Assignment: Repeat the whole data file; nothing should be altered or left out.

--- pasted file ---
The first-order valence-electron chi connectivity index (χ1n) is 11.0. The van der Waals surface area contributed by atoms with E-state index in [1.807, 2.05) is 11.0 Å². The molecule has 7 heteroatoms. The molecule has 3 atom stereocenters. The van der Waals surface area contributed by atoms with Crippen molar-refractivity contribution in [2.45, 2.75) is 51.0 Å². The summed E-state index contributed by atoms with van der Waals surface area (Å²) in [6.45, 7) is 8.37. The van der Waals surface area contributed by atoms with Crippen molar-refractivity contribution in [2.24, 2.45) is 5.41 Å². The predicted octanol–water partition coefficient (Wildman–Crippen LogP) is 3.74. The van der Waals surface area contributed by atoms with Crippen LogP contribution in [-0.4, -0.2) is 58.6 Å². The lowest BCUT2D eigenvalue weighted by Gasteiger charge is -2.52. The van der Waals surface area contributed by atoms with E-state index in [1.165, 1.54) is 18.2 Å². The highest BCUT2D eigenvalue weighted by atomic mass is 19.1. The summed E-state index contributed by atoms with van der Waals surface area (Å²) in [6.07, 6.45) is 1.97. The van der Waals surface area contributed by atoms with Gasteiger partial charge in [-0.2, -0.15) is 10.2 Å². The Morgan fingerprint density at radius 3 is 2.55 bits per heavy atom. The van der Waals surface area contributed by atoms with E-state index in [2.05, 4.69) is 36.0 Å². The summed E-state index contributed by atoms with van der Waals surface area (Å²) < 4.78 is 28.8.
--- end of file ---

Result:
The first-order valence-electron chi connectivity index (χ1n) is 11.0. The van der Waals surface area contributed by atoms with E-state index in [1.807, 2.05) is 11.0 Å². The molecule has 7 heteroatoms. The molecule has 3 atom stereocenters. The van der Waals surface area contributed by atoms with Crippen molar-refractivity contribution in [2.45, 2.75) is 51.0 Å². The summed E-state index contributed by atoms with van der Waals surface area (Å²) in [6.45, 7) is 8.37. The van der Waals surface area contributed by atoms with Crippen molar-refractivity contribution in [2.24, 2.45) is 5.41 Å². The predicted octanol–water partition coefficient (Wildman–Crippen LogP) is 3.74. The van der Waals surface area contributed by atoms with Crippen LogP contribution in [-0.4, -0.2) is 58.6 Å². The lowest BCUT2D eigenvalue weighted by Gasteiger charge is -2.52. The van der Waals surface area contributed by atoms with E-state index in [1.165, 1.54) is 18.2 Å². The highest BCUT2D eigenvalue weighted by atomic mass is 19.1. The summed E-state index contributed by atoms with van der Waals surface area (Å²) in [6.07, 6.45) is 1.97. The van der Waals surface area contributed by atoms with Gasteiger partial charge in [-0.2, -0.15) is 10.2 Å². The Morgan fingerprint density at radius 3 is 2.55 bits per heavy atom. The van der Waals surface area contributed by atoms with E-state index in [2.05, 4.69) is 36.0 Å². The summed E-state index contributed by atoms with van der Waals surface area (Å²) < 4.78 is 28.8.